This got me thinking on the theme of animal expressions that don't work in other dialects because the animal isn't native to other dialect's area. I'm finding it easier to think of AmE expressions that don't translate into BrE. For instance, while the hedgehog is a native species in Britain, there don't seem to be any hedgehog-based clichés. So, I'm going to cheat a little and offer pissed/drunk/tight as a newt, meaning 'extremely intoxicated'. There are newts in America, but (a) they are different genera than the newts in Britain and (b) salamander is, in my experience, the more common way of referring to them in AmE. (But this may differ in parts of the US with different kinds of newts.) According to Red Herrings and White Elephants by Albert Jack, the newts in pissed as a newt weren't originally animals, but young men who were hired to watch gentlemen's horses while they were out on the town. The gentlemen would return from their libations to find that the "newts" had tippled too. However, there's no record of this sense of newt in the OED and Partridge's Concise Dictionary of Slang and Unconventional English says the phrase probably comes from Army officers' slang. Is Albert Jack a quack? (For some clues as to the answer to this question, see Arnold Zwicky's post at Language Log.)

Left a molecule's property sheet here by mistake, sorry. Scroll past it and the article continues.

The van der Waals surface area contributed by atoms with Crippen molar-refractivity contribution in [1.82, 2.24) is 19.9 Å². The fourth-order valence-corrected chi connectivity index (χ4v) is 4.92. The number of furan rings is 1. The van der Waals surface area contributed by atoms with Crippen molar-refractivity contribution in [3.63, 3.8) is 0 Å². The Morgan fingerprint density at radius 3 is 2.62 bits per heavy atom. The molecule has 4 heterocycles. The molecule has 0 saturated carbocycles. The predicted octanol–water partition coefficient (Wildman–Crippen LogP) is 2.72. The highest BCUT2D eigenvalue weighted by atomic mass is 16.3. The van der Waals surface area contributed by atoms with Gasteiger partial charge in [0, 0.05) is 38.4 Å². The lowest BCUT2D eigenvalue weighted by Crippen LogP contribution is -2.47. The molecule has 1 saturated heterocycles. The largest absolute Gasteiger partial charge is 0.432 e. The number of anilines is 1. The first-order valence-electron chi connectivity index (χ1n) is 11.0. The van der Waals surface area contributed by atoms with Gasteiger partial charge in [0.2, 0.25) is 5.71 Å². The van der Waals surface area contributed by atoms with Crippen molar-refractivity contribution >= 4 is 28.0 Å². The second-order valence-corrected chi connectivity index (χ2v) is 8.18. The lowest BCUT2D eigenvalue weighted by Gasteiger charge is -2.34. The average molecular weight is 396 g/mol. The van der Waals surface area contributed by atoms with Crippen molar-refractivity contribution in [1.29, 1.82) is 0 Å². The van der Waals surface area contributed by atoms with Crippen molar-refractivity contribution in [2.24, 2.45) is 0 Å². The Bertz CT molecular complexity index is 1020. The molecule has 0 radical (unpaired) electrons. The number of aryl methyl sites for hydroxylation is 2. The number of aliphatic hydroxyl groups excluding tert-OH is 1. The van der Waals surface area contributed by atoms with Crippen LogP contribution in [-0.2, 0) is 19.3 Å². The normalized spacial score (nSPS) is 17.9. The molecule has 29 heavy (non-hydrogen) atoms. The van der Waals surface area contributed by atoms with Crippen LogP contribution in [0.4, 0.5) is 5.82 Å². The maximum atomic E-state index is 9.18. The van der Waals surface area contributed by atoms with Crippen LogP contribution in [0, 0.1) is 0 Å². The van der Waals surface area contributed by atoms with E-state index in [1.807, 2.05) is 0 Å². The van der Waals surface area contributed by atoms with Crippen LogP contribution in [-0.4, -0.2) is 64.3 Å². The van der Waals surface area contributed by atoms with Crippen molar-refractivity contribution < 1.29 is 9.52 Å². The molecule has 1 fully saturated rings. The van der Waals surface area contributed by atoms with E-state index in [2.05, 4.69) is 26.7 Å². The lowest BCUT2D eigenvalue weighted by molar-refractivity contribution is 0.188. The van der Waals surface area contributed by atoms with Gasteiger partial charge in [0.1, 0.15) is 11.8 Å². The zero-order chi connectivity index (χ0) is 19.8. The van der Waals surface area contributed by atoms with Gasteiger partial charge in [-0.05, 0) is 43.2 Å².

Martin Willett, in the glossary of his Debate Unlimited website, notes that as a newt doesn't need a word meaning 'drunk' in order to convey drunkenness:
Pissed as a newt and pissed as a fart; expressions of extreme drunkeness. The ending “as a newt” can be added to other expressions to express the concept of drunkness e.g. “Did you see Caroline Aherne receive her award last night, she looked, er, relaxed... as a newt.”On the internet, one also finds cute as a newt (a few times). Since this is on the Urban Dictionary and MySpace, we might suppose it's a recently coined phrase. It doesn't mean 'drunkenly cute', but something more akin to AmE cute as a bug.
Both these BrE phrases can be compared to drunk as a skunk, which involves a North American animal, but nevertheless is said in Britain as well. Like cute as a newt, we can presume that it's caught on in large part because it rhymes--not because of any lack of sobreity in skunks or because of the inherent attractiveness of newts.
This one phrase has taken rather longer than expected, so I'll leave the rest of the American animals for tomorrow (or thereabouts). Stay tuned...